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Trust and expected trustworthiness: experimental evidence from zimbabwean villages


  • Abigail Barr


An economic experiment involving 24 small, tightly knit communities allows us to distinguish between trusting or trust-like behaviour based on expectational and non-expectational motivations. A model linking trusting behaviour to expectations of trustworthiness explains over half of the variation across communities. However, the estimated parameters are different (while being similarly well defined) for traditional and resettled communities. This is taken as evidence that non-expectational motivations are at work and vary with community type. Both the data and certain stylised facts suggest that altruistic motivations matter less and motivations relating to a desire to 'community-build' matter more in resettled communities. Copyright 2003 Royal Economic Society.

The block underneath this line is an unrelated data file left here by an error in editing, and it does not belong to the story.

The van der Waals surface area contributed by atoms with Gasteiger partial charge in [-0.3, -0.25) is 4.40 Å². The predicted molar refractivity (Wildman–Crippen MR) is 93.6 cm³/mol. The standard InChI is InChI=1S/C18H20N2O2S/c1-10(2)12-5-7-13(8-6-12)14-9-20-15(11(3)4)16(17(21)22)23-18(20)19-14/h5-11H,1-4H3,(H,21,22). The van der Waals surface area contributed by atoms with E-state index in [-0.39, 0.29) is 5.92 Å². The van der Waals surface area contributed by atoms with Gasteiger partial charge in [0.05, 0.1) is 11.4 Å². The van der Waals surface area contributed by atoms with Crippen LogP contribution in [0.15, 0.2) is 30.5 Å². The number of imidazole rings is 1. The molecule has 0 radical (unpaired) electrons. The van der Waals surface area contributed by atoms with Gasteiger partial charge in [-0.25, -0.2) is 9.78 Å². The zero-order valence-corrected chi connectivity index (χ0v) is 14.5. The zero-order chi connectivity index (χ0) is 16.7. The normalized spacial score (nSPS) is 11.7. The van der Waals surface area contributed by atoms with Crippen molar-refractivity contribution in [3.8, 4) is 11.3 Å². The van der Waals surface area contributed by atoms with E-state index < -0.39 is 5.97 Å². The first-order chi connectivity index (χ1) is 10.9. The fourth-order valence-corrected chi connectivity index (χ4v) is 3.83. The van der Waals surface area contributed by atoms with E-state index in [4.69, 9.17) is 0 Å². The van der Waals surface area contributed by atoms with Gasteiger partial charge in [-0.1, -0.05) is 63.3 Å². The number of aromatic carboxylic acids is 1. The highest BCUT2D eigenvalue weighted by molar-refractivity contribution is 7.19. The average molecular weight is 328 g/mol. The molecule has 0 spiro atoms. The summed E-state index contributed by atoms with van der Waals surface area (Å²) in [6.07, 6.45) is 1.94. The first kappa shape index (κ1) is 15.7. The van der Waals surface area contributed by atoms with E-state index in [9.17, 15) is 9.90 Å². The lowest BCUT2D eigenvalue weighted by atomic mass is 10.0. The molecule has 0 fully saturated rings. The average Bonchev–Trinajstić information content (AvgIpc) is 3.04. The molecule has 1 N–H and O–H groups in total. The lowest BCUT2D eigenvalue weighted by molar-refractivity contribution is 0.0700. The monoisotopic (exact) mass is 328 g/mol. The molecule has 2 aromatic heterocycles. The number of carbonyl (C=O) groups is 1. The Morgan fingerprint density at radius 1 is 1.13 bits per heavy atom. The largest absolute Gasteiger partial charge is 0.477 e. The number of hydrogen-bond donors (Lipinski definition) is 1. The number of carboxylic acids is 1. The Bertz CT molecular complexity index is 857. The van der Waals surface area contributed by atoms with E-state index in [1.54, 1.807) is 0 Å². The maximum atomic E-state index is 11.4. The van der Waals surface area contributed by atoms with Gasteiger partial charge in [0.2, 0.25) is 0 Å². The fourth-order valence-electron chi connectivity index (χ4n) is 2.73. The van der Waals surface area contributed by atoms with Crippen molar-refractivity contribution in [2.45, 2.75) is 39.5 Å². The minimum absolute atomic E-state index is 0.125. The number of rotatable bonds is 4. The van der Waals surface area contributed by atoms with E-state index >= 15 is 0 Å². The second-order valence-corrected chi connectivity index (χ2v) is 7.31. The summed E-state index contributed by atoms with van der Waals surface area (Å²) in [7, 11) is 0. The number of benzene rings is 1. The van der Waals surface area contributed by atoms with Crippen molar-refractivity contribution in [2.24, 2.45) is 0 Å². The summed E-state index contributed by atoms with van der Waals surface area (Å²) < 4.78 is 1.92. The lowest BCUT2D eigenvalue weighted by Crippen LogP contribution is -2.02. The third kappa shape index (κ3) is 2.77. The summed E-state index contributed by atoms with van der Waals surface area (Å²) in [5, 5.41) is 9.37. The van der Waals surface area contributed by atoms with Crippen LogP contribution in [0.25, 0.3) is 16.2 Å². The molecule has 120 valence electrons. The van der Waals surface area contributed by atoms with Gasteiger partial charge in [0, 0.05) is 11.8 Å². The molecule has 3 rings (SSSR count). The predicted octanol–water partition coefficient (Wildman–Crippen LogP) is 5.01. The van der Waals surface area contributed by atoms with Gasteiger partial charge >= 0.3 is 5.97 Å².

Suggested Citation

  • Abigail Barr, 2003. "Trust and expected trustworthiness: experimental evidence from zimbabwean villages," Economic Journal, Royal Economic Society, vol. 113(489), pages 614-630, July.
  • Handle: RePEc:ecj:econjl:v:113:y:2003:i:489:p:614-630

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